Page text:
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C. Suetonius Tranquillus, The Lives of the Caesars (ed. Alexander Thomson) 6 0 Browse Search
C. Suetonius Tranquillus, The Lives of the Caesars (ed. Alexander Thomson) 2 0 Browse Search
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Browsing named entities in C. Suetonius Tranquillus, The Lives of the Caesars (ed. Alexander Thomson). You can also browse the collection for Casar (North Carolina, United States) or search for Casar (North Carolina, United States) in all documents.

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C. Suetonius Tranquillus, Divus Julius (ed. Alexander Thomson), chapter 82 (search)
ng their compliments; and immediately Tullius Cimber, who had engaged to commence the assault, advancing nearer than the rest, as if he had some favour to request, Casar made signs that he should defer his petition to some other time. Tullius immediately seized him by the toga, on both shoulders; at which Casar crying out, "ViolencCasar crying out, "Violence is meant!" one of the Cassii wounded him a little below the throat. Caesar seized him by the arm, and ran it through with his style;The stylus, or graphium, was an iron pen, broad at one end, with a sharp point at the other, used for writing upon waxen tables, the leaves or bark of trees, plates of brass, or lead, etc. For writat language, rather than in Latin, his familiar tongue, and in which he spoke with peculiar elegance? Upon the whole, the probability is, that the words uttered by Casar were, Et tu Brute! which, while equally expressive of astonishment with the other version, and even of tenderness, are both more natural, and more emphatic. The wh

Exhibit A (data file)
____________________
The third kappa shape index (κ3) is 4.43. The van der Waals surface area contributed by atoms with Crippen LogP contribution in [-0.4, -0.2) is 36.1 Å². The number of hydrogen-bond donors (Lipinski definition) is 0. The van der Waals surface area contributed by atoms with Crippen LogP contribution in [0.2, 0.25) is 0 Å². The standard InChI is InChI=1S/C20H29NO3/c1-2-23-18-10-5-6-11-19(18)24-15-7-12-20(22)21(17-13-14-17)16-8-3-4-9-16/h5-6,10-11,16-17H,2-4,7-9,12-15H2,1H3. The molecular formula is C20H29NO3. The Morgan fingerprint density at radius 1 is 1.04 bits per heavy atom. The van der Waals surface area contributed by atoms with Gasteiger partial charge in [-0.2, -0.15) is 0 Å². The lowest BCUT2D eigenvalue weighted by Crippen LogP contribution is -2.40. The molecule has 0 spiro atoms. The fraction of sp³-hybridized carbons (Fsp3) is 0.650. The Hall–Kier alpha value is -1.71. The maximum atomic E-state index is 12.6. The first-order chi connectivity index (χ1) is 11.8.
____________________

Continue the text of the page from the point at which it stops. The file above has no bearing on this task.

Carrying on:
C. Suetonius Tranquillus, Tiberius (ed. Alexander Thomson), chapter 1 (search)
y, the Romans had commonly three names, the Praenomen, Nomren, and Cognomen. The prasnomen was put first, and marked the individual. It was usually written with one letter; as A. for Aulus; C. Caius; D. Decimus; sometimes with two letters; as Ap. for Appius; Cn. Cneius; and sometimes with three; as Mam. for Mamercus. The Nomen was put after the Pranomen, and marked the gens. It commonly ended in ius; as Julius, Tullius, Cornelius. The Cognomen was put last, and marked the familia; as Cicero, Casar, etc. Some gentes appear to have had no surname, as the Marian; and gens and familia seem sometimes to be put one for the other; as the Fabia gens, or FabiafamiKa. Sometimes there was a fourth name, properly called the Agnommn, but sometimes likewise Cognomen, which was added on account of some illustrious action or remarkable event. Thus Scipio was named Publius Cornelius Scipio Aficanus, from the conquest of Carthage. In the same manner, his brother was called Lucius Cornelius Scipio Asiat